I think it's important to recognize that last time it was blocked by the Democrats as well as the Republicans who filled up the tree. But more importantly, of course, it did. If you ask Maria Cantwell, if you ask Debbie Stabenow, if you ask other political observers, yes, the issue of campaign finance reform was an important issue in those campaigns. I campaigned for about 70 candidates, and many of the House members who were elected will also tell you that the issue is there. John Zogby is at least recently the most accurate pollster that I know of. He addressed both Democratic and Republican conferences in the last week or so and said that campaign finance reform should be the first issue, and the reason why it's not high in the polls is not because it isn't important to Americans, but they don't believe that we'll ever clean up our own act. I agree with John Zogby because I don't think we would have enjoyed the success that we did if it hadn't have been for my commitment to reform, which again I've been involved in for many, many years.

  • RAY SUAREZ:

    You mentioned Maria Cantwell and Debbie Stabenow, two newly elected Democrats. Recently a lot of attention was paid to Thad Cochran coming in and holding a news conference with you. When you see a member like that coming over to your own side, someone from your own party, someone who hadn't been on your side before, what does that signal to the rest of the body?

  • SEN. JOHN McCAIN:

    Well, I think when someone like Thad Cochran, who is one of the most respected and well-liked members of the Senate, he's a true gentleman, comes over in a public way that he did, it has an effect. I talked to a number of the new members. I think there is consensus now, even with the majority leader and the majority whip, Senator Nickles, that we have to address the issue. What has shifted here is not whether we're going to bring up campaign finance reform but when. In the past few years, as you know, they've just tried to block it. I don't think they're going to try to block it at least directly, but I have no illusions about how difficult this would be and how Machiavellian this whole situation becomes because we're really talking about literally hundreds of millions of dollars in campaign contributions if not billions.

  • RAY SUAREZ:

    Well, you need 60 votes to make sure you get it out on to the floor. Do you have that?

  • SEN. JOHN McCAIN:

    Yeah, sure, we have 60 votes I'm sure to bring up the bill. Now, I don't know how many are for or against certain provisions of the bill. And that's why we need the regular amending process and debate. And that way, because I'm sure that, for example, Senator Cochran has told me he would like to see much more stringent disclosure requirements than is in our bill. I want to work with him in that way. I talked to Senator Ensign the other day about the issue of the independent campaigns. I talked to Senator DeWine about the so-called millionaire problem where as we know, one candidate spent $65 million of his own money in the last campaign. So we need to build consensus on that, and there will be different views on different specifics about the issue.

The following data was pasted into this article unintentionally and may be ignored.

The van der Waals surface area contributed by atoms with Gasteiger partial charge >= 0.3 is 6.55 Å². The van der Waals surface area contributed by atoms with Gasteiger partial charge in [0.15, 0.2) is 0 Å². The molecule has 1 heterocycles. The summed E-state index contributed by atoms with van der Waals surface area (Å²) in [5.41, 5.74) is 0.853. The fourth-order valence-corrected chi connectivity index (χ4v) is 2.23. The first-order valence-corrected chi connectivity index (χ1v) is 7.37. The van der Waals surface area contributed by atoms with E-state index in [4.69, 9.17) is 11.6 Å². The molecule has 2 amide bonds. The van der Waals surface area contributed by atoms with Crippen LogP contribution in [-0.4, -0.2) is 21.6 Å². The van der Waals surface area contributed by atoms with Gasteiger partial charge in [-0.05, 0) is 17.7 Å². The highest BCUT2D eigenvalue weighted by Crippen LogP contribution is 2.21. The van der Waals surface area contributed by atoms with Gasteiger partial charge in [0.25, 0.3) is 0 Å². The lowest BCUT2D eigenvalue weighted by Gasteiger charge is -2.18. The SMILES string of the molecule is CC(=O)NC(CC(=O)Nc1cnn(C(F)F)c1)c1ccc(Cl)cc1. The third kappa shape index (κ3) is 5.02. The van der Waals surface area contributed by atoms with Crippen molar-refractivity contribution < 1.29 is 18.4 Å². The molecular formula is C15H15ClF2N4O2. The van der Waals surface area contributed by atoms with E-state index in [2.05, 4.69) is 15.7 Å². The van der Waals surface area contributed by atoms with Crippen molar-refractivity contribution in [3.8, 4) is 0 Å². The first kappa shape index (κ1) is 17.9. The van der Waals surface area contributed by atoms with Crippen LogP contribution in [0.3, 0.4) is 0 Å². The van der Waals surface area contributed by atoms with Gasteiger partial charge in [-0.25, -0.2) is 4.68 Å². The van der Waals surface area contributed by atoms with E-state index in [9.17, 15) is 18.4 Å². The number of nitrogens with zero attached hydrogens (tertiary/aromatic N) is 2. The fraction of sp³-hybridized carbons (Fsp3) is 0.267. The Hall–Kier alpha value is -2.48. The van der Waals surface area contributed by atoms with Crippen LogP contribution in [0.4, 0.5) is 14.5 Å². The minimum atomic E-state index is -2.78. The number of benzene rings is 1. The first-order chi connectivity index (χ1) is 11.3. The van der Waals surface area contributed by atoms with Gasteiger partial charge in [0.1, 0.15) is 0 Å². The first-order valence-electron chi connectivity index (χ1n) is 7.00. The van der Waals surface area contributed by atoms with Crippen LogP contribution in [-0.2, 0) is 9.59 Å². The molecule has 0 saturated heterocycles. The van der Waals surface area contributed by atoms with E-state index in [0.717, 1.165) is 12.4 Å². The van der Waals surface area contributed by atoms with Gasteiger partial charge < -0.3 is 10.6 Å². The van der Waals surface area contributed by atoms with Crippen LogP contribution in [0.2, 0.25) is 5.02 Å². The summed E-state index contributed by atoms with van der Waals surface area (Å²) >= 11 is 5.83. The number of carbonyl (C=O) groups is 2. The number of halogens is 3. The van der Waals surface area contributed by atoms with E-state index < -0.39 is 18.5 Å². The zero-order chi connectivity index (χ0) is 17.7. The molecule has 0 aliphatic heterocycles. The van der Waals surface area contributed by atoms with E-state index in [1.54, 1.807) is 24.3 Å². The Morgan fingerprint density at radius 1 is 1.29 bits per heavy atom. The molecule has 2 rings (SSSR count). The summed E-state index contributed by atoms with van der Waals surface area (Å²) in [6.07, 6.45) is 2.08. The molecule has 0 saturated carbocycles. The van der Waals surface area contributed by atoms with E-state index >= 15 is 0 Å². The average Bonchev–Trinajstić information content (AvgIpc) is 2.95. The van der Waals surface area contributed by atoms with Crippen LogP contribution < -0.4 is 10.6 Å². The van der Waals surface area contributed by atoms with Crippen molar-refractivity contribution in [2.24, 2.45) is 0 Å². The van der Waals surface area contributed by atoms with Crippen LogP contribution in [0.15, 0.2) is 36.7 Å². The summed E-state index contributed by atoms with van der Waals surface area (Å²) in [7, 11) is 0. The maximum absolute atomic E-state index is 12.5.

• RAY SUAREZ:

    Earlier today when Secretary of Labor-designate Linda Chavez pulled out, she talked about the politics of personal destruction, about how difficult the vetting process has become for high appointed office in Washington. You're someone who likes to say that you've been serving your country since you got your first commission. Did she have a point?

  • SEN. JOHN McCAIN:

    I think so. I certainly extend to her family — I know we all do — to her and her family our deep sympathy in this very difficult time for them. I was very impressed by her press conference today. The first real experience I had with this, Ray, was when John Tower was destroyed in the confirmation process. I've seen it in other people. But I've never seen anything quite like what was done to John Tower, the leaking of raw FBI data which… most of which had absolutely no basis in fact, which really destroyed him. And I do have a concern that Ms. Chavez raised today, and that is the willingness of people to serve perhaps not in the high visibility Cabinet positions but in the offices of undersecretary and deputy- secretary and those are levels of government that really need the highest and most qualified and most motivated people that we can find. I do worry about that.

  • RAY SUAREZ:

    So how do we strike that balance between knowing what we need to know and not knowing too much?

  • SEN. JOHN McCAIN:

    When someone comes up with the answer to that, I think they'll be famous. I do believe that there is a requirement that every nominee go through a certain amount of scrutiny. We just can't pass on them. I do also believe — and I held to this belief when President Clinton was president — that the president should have the benefit of the doubt on his nominees because he deserves the right to have people around him of his choice to be serving him. But how you strike that careful balance, I really do not know. An example today that is interesting, and maybe I shouldn't even bring this up, but Ms. Chavez had apparently or allegedly not paid taxes or something and another nominee to another position also had done the same thing only we expect easy confirmation. So, it's a very interesting scenario. A lot of times a controversy over the nominee is.

  • RAY SUAREZ:

    Senator, got to go. Thank you very much for being with us.

  • SEN. JOHN McCAIN:

    Thank you.